Supreme Court Trims Wire Fraud Theory of Public Corruption in Bridgegate Decision

The Supreme Court revisited the Chris Christie administration last week with a decision in Kelly v. United States that reversed the corruption convictions of two top gubernatorial aides. The charges stemmed from their role in the partial closing, and resulting traffic jam, of the George Washington Bridge. Sixth Circuit blogger Ben Glassman recently published his views … Continue Reading

Supreme Court to Review Split Sixth Circuit Decision on Judicial Review of Agency Guidance         

This morning—in connection with the Supreme Court’s inaugural teleconference arguments—the Court announced it would review the Sixth Circuit’s decision in CIC Services v. IRS. That case covers the applicability of the Anti-Injunction Act to a challenge to IRS guidance. Certiorari is not altogether surprising, given the sharply contrasting views (and vivid language) the case elicited … Continue Reading

Cert Watch: Supreme Court to review split Sixth Circuit FTCA decision on election-of-remedies

The Supreme Court recently granted certiorari in Brownback v. King, agreeing to review a split decision from the Sixth Circuit (then styled King v. US) involving the contours of the Federal Tort Claim Act’s judgment bar.  The Court’s decision should help resolve confusion regarding whether plaintiffs should add FTCA claims to their Bivens actions. 28 … Continue Reading

Supreme Court Affirms Sixth Circuit: Bankruptcy Stay-Relief Denials Immediately Appealable

In a unanimous decision affirming the Sixth Circuit, the Supreme Court held that creditors have 14 days to appeal a bankruptcy court’s denial of relief from the automatic stay. In one of the term’s first decisions, Justice Ginsburg’s opinion in Ritzen Group, Inc. v. Jackson Masonry, LLC agreed with Judge Thapar’s conclusion that the denial … Continue Reading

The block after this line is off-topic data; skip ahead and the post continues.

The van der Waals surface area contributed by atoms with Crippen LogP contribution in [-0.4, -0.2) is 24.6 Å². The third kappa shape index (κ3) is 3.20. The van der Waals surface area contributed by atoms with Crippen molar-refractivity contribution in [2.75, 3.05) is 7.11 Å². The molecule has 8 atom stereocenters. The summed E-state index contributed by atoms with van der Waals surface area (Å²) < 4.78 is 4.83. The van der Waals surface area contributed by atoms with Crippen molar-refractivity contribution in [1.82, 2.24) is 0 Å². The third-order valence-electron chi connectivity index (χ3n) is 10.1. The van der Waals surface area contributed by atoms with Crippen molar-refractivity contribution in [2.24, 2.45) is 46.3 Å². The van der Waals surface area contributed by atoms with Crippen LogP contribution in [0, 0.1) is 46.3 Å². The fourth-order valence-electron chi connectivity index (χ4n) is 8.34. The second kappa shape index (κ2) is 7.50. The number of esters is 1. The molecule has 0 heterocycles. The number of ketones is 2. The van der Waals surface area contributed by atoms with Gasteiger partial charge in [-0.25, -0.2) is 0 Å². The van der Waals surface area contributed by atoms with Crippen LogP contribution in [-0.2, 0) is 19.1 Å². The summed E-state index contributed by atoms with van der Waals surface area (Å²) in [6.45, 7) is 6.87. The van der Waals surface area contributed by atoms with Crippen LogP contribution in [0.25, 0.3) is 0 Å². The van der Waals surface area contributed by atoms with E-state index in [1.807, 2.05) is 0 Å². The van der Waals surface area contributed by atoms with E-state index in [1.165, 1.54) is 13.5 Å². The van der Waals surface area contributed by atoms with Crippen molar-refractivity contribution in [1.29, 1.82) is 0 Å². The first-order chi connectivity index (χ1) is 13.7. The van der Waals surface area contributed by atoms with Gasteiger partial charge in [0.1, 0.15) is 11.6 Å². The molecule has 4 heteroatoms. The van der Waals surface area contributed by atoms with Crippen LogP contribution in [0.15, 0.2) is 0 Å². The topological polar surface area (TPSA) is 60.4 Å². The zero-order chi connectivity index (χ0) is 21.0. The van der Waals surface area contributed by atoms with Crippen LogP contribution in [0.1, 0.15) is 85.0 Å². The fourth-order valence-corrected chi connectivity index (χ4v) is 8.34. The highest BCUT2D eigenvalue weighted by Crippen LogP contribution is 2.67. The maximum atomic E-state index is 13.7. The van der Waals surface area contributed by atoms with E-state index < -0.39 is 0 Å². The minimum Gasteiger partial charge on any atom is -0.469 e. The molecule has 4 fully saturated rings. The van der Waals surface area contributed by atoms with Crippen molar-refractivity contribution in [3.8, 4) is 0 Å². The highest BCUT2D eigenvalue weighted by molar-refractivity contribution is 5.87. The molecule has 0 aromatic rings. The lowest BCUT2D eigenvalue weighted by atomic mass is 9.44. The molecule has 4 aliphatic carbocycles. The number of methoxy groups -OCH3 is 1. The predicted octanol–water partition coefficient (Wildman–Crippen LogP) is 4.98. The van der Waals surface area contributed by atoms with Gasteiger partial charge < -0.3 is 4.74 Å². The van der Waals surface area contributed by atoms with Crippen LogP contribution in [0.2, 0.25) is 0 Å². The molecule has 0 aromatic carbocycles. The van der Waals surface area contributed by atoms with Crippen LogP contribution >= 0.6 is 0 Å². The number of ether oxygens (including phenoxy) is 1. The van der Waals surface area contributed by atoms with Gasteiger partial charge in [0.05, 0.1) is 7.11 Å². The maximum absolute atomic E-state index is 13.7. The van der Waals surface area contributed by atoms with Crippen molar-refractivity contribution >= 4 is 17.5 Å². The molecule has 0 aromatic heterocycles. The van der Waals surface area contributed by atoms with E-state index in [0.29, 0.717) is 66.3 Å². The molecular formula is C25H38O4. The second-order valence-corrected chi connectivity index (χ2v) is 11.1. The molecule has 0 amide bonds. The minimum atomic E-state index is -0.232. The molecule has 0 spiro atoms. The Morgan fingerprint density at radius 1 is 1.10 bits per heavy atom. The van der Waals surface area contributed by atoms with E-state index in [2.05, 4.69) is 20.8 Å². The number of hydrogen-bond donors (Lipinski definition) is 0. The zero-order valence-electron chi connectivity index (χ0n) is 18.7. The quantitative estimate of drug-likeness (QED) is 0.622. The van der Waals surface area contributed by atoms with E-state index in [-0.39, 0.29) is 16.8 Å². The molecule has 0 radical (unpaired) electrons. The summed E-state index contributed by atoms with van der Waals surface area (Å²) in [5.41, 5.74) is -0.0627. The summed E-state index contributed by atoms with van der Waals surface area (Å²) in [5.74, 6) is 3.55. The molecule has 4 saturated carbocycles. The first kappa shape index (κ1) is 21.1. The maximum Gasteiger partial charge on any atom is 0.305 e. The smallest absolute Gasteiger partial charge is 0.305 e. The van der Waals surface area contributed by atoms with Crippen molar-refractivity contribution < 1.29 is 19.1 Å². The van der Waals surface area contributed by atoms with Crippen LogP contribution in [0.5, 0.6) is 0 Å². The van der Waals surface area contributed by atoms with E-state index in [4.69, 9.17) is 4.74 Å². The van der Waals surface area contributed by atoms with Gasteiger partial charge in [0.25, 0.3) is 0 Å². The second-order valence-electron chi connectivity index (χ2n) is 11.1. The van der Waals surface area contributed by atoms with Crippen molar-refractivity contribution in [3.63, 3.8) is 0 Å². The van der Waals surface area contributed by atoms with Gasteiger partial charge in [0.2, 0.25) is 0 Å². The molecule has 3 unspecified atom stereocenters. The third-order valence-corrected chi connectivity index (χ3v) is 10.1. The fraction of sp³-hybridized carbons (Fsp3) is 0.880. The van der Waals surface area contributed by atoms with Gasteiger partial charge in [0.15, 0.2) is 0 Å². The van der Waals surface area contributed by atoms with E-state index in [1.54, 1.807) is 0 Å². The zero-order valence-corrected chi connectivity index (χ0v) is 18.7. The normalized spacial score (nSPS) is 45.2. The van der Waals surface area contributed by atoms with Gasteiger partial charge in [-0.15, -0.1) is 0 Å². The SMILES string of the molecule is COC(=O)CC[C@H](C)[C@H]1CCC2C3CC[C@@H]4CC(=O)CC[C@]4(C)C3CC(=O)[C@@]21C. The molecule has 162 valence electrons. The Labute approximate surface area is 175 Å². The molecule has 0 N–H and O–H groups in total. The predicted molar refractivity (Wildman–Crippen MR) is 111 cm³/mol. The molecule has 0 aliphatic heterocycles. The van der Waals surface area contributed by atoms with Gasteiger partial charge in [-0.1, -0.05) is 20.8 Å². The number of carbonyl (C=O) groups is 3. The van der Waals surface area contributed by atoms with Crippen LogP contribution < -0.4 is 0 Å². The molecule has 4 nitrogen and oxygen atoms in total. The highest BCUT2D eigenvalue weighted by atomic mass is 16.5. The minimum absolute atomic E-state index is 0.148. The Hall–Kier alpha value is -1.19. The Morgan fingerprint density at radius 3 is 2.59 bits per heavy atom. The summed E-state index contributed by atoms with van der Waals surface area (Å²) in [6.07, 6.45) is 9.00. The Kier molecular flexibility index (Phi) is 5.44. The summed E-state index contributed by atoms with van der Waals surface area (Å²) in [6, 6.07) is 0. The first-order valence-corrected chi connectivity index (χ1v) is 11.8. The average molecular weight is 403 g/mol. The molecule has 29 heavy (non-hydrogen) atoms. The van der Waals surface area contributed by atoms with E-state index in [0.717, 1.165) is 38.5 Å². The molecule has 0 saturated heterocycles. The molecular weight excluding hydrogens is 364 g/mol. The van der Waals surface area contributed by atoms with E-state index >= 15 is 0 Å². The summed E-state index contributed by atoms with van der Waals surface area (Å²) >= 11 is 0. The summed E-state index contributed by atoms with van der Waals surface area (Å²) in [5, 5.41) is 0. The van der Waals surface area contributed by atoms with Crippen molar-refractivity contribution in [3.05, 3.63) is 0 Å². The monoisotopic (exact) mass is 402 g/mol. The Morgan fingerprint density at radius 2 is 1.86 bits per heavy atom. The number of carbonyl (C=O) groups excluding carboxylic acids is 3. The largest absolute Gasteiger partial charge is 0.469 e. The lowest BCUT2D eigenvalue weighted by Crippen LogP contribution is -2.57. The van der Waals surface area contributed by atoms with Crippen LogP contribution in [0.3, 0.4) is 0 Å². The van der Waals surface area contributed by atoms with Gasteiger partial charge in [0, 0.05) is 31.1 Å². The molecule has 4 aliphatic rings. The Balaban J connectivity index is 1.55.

Circuit Split: University Harassment Claim Requires Further Student-on-Student Harassment

The Sixth Circuit has weighed in on an issue that has divided the circuits: to state a claim under Title IX for “student-on-student sexual harassment,” must a victim actually experience further sexual harassment after the school learns of the prior harassment? Or is it enough that the victim is vulnerable to further harassment? In Kollaritsch … Continue Reading

Reviewing the Sixth Circuit’s Performance at the Supreme Court, OT2018 — Part One

During October Term 2018 (“OT2018”), the Supreme Court reversed less than two out of every three cases – its lowest reversal rate in three years. The Sixth Circuit fared particularly well (4 affirmances, 3 reversals), joining the Eleventh and D.C. Circuits as the only circuits to post a winning record.  Notably, the Court did not … Continue Reading

Tenn. Billboard Act Violates First Amendment, Says Sixth Circuit

In a big win for noncommercial outdoor speakers and a loss for LBJ enthusiasts, the Sixth Circuit issued a major First Amendment decision striking down Tennessee’s Billboard Regulation and Control Act. Judge Batchelder’s unanimous opinion (Donald and Cole joining) in Thomas v. Bright held that the law’s on/off-premises distinction represents an unconstitutional content-based abridgment of speech … Continue Reading

Sixth Circuit’s Plain-Meaning Approach to Foreign Arbitration Discovery

Parties may now seek discovery from district courts within the Sixth Circuit for use in foreign private arbitrations. In Abdul Latif Jameel Transportation Company v. FedEx, a unanimous panel held that the plain meaning of the phrase “foreign or international tribunal” included non-governmental tribunals. The decision addresses an important foreign-discovery provision that, according to some … Continue Reading

Court Week(s): June’s Oral Arguments and one Supreme Court affirmance

If you’ve got the money, I’ve got the time (for an infringement action) — Willie Nelson made an appearance at the Sixth Circuit last month—but alas, only in the briefs. The court heard argument in Philpot v. L.M. Communications, involving a radio station website’s unauthorized use of a photo of the Red-Headed Stranger. The district … Continue Reading

Supreme Court Rejects Sixth and Eleventh Circuit’s “Discretionary Function” Immunity for TVA

In Thacker v. Tennessee Valley Authority, the Supreme Court held that sovereign immunity does not necessarily shield TVA’s “discretionary functions” from liability.  Justice Kagan’s unanimous opinion reversed the Eleventh Circuit, which had sided with longstanding Sixth Circuit precedent treating many TVA functions as immune from suit. Congress created the Tennessee Valley Authority, a government-owned corporation, … Continue Reading